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XBLA REVIEW: Shadow Complex

Posted August 23rd 2009 by Will Davey.

Shadow Complex

Brought to you by Chair Entertainment and Epic Games, Shadow Complex is a modern take on the "Metroidvania" style of gameplay that has been most recently showcased in the Castlevania games on the Nintendo DS. You'll be traversing a 2D plane, and as you go through the adventure you'll find upgrades that will let you go to previously unreachable areas. It doesn't sound nearly as fun using a description to describe the genre, but it really is an incredible game.

In Shadow Complex, you play as Jason. He's your average guy who's out exploring a cave with his girlfriend, Claire. All seems to be going well until you find out that the cave is the base of a secret terrorist organisation. As if that wasn't bad enough, they've also taken Claire in for interrogation thinking she's a spy. Jason is, understandably, not best pleased with these revelations, so he takes it upon himself to take down the organisation and save Claire in the process. The overall story of the game isn't particularly important, and the plot itself is explained in several key moments as opposed to lots of small situations throughout the whole game. I personally found that to be a good thing, because with the game focusing on action and exploration, and clocking a respectable five to six hours on a first playthrough, I wouldn't have wanted it any other way.

The gameplay in Shadow Complex revolves around traversing environments and killing enemies on a 2D plane, but there's a twist. The enemies will often appear in the background and foreground of this plane, so whilst you'll still be pointing the right analogue stick to aim at them, the game does a good job of targeting enemies in the foreground and background, which adds a nice amount of depth to the gameplay (literally). Not only that, you'll also have to make use of cover behind crates and such, though there's no dedicated cover system, so you'll just be crouching behind them. Overall the system works very well, but I have had one problem with it. Having cleared a room of most of its soldiers, this triggered a mech enemy to enter the room. After some more shooting, I was left with one soldier in the background and the mech enemy directly to my right. The game assumed that I wanted to kill the mech, but I was aiming to try to kill the soldier, as his gunshots were missing my cover and hitting me. So while I was aiming slightly to the top-right trying to aim at the enemy in the background, the game thought I was trying to aim at the mech's head. I only had this problem once in a specific room, and with a bit of relocation I'd managed to sort it, but it goes to show that the system isn't perfect.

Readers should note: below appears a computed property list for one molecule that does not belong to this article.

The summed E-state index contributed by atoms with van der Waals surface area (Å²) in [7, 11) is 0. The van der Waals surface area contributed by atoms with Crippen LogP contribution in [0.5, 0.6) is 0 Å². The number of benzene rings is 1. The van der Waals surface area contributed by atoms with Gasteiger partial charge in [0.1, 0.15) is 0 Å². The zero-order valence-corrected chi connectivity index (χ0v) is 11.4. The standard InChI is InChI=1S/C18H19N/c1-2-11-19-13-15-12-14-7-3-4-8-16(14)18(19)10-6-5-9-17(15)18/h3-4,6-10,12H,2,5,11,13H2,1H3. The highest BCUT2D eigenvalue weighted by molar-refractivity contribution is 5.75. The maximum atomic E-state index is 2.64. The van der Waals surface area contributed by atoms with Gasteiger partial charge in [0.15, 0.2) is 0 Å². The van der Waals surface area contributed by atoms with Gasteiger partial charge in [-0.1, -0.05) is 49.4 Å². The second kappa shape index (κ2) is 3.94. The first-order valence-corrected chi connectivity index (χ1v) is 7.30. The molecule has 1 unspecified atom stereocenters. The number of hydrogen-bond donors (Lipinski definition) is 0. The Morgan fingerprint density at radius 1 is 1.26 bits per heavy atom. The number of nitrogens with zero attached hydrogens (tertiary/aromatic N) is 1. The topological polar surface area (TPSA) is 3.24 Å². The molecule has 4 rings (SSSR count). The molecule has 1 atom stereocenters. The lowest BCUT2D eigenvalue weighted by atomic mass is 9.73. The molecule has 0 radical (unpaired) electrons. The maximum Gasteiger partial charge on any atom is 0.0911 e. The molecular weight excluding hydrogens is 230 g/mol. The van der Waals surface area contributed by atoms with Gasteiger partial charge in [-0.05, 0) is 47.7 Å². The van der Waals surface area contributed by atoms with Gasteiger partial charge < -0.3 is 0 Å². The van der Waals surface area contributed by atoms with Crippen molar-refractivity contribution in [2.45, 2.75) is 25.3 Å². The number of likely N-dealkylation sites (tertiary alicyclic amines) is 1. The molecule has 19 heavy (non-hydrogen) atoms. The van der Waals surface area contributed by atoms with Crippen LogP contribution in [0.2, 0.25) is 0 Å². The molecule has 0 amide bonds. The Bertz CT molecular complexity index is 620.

There's one thing about this game (and in general this style of game) that sets it apart from other styles of game: replayability. Shadow Complex goes into a very small, select group of games that as soon as I finish the game and I'm back at the main menu, I start a new game straight away. As you play through the game you gain experience through exploration, killing enemies or finding items and upgrades. Killing enemies actually nets you the least amount of core experience, and the game encourages you to explore and go back for missed items. Fairly early on in the game, once you defeat your first mech enemy, the game actually prompts you to go back and see if you can get some items that you can now reach having grabbed a new upgrade. This is something you don't see very often in games, but it works well here. The maximum level you can reach is 50, and considering I finished my first playthrough at level 18, you'll no doubt need another couple of plays through the campaign on a higher difficulty to get to the final level. Your level and experience is carried over through each playthrough, though your items and upgrades aren't, so make sure you don't mind losing all of your game's progress in that respect before starting a new campaign.